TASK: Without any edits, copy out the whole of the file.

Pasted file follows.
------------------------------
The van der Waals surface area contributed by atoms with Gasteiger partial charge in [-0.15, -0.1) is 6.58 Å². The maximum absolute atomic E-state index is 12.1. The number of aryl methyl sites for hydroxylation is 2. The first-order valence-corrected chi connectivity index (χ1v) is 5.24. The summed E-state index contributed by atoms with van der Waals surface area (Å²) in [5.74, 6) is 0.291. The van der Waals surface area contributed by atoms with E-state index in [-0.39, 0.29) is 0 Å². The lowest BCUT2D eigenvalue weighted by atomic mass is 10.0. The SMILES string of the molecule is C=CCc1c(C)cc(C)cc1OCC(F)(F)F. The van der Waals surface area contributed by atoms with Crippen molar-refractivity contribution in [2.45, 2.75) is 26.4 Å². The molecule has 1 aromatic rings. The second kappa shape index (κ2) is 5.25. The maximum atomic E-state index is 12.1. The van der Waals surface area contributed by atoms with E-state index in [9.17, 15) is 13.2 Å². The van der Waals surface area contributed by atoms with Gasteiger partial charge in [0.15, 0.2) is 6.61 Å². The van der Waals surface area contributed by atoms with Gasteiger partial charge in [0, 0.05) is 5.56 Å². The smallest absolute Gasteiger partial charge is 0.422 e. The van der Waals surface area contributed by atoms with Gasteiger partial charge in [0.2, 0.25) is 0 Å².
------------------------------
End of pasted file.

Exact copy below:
The van der Waals surface area contributed by atoms with Gasteiger partial charge in [-0.15, -0.1) is 6.58 Å². The maximum absolute atomic E-state index is 12.1. The number of aryl methyl sites for hydroxylation is 2. The first-order valence-corrected chi connectivity index (χ1v) is 5.24. The summed E-state index contributed by atoms with van der Waals surface area (Å²) in [5.74, 6) is 0.291. The van der Waals surface area contributed by atoms with E-state index in [-0.39, 0.29) is 0 Å². The lowest BCUT2D eigenvalue weighted by atomic mass is 10.0. The SMILES string of the molecule is C=CCc1c(C)cc(C)cc1OCC(F)(F)F. The van der Waals surface area contributed by atoms with Crippen molar-refractivity contribution in [2.45, 2.75) is 26.4 Å². The molecule has 1 aromatic rings. The second kappa shape index (κ2) is 5.25. The maximum atomic E-state index is 12.1. The van der Waals surface area contributed by atoms with E-state index in [9.17, 15) is 13.2 Å². The van der Waals surface area contributed by atoms with Gasteiger partial charge in [0.15, 0.2) is 6.61 Å². The van der Waals surface area contributed by atoms with Gasteiger partial charge in [0, 0.05) is 5.56 Å². The smallest absolute Gasteiger partial charge is 0.422 e. The van der Waals surface area contributed by atoms with Gasteiger partial charge in [0.2, 0.25) is 0 Å².